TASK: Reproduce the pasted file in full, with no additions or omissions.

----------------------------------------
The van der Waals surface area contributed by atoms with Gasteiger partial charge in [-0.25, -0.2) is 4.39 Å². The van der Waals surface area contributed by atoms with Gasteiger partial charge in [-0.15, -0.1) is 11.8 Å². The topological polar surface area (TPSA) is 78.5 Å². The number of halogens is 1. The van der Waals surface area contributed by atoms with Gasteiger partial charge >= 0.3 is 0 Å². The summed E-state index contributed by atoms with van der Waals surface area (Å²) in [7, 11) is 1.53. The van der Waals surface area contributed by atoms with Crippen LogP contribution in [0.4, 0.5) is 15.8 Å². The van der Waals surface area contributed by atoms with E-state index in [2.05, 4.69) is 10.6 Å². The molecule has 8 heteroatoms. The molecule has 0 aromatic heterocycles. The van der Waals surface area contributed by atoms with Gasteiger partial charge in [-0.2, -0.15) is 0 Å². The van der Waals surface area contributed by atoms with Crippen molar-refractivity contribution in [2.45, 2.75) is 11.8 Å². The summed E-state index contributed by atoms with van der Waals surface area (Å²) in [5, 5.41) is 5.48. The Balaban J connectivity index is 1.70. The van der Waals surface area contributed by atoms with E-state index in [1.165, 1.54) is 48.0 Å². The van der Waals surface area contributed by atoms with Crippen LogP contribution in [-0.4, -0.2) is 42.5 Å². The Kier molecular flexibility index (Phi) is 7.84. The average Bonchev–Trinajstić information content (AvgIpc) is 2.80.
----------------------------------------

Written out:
The van der Waals surface area contributed by atoms with Gasteiger partial charge in [-0.25, -0.2) is 4.39 Å². The van der Waals surface area contributed by atoms with Gasteiger partial charge in [-0.15, -0.1) is 11.8 Å². The topological polar surface area (TPSA) is 78.5 Å². The number of halogens is 1. The van der Waals surface area contributed by atoms with Gasteiger partial charge >= 0.3 is 0 Å². The summed E-state index contributed by atoms with van der Waals surface area (Å²) in [7, 11) is 1.53. The van der Waals surface area contributed by atoms with Crippen LogP contribution in [0.4, 0.5) is 15.8 Å². The van der Waals surface area contributed by atoms with E-state index in [2.05, 4.69) is 10.6 Å². The molecule has 8 heteroatoms. The molecule has 0 aromatic heterocycles. The van der Waals surface area contributed by atoms with Gasteiger partial charge in [-0.2, -0.15) is 0 Å². The van der Waals surface area contributed by atoms with Crippen molar-refractivity contribution in [2.45, 2.75) is 11.8 Å². The summed E-state index contributed by atoms with van der Waals surface area (Å²) in [5, 5.41) is 5.48. The Balaban J connectivity index is 1.70. The van der Waals surface area contributed by atoms with E-state index in [1.165, 1.54) is 48.0 Å². The van der Waals surface area contributed by atoms with Crippen LogP contribution in [-0.4, -0.2) is 42.5 Å². The Kier molecular flexibility index (Phi) is 7.84. The average Bonchev–Trinajstić information content (AvgIpc) is 2.80.